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The Intersection of Feminism and Immigration Law

As different as they may seem, immigration can often be correlated with feminism in a few key ways. It has been statistically shown that the United States (US) welcomes a greater percentage of female immigrants than males, however, more than half of these women were not working when they entered the country. Even women who had previously received university degrees from their country of origin who might not have had a job when they arrived cannot obtain one now. Often, their husbands were working at the time meaning while they entered on H1-B visas, the women received H-4 visas, which are for family members of people with visas like the H1-B. Take Bay Area Immigrant Mamtha Kashyap for example. Her visa was entirely dependent on her husband’s meaning that now she has no legal right to work, even though she has a university degree in computer engineering. Instead of being able to provide for her family with the education she worked hard to receive, she can only spend her time crocheting and watching TV. This brings up the debate about the rights that wives of H1-B immigrants receive.

The current immigration system in the US is highly discriminatory against women, but the reason these women are not offered jobs goes deeper than that. In their own home countries, they are discriminated against because of their gender and are not offered educational opportunities and jobs. This means they do not have much experience on their resume which disincentivizes companies in the US from hiring them. That, in combination with the fact that women are already less likely to be hired in the US, makes it almost impossible for them to receive a job.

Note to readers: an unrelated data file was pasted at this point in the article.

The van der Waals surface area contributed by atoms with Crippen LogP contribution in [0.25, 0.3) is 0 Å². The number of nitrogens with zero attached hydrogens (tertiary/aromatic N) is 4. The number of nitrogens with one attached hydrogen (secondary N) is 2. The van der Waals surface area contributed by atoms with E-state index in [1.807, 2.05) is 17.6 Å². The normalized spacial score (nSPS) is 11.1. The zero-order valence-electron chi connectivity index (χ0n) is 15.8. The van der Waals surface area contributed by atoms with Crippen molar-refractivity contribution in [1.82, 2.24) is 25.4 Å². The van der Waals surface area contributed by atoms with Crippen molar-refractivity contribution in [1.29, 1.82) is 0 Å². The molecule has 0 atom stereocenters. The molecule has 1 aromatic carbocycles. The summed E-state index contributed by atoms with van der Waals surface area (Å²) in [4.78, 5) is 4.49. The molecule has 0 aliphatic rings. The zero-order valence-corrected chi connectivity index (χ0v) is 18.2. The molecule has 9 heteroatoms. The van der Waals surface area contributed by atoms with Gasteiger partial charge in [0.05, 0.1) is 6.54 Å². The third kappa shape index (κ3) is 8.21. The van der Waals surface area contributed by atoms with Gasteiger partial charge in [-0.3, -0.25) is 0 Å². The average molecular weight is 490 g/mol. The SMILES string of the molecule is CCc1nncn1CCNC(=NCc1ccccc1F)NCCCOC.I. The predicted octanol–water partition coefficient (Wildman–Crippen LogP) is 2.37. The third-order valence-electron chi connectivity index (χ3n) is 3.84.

Additionally, when women are entirely dependent on their husbands to even have a right to stay in the country they are immigrating to, it opens the door up to exploitation and abuse. These women cannot leave their husbands without being sent back to their home country which gives the husbands an immense amount of power over them, and the ability to treat them however they want with little to no consequences.

Unfortunately, this is not just an issue in the US. Immigrants in Europe face extreme xenophobia as well, as many polls have shown that the majority of European citizens believe their country has too many immigrants already. However, “domestic work” is also a huge necessity in these countries, and those are often positions that immigrant women take up as it is a social norm that these things are meant to be done by women. The problem here is that these immigrants are not in any position to advocate for themselves in terms of higher wages and better working conditions due to discrimination from their employers. The relationship an immigrant woman has with her employer is similar to that of a woman who depends on her working husband to maintain her visa. They are subject to abuse and exploitation just because they are scared of losing their immigration status if they call the police or ask for help with the abuse.

While all immigrants are struggling with issues they have to face due to bias against them in society, it is especially pressing to look at the downfalls of immigration law from the perspective of women. Protecting these women from the abuse they receive would be a step in the right direction, and a path to a better future for all people.

Activists protest for female immigrant rights, Photo creds: Feminist Campus



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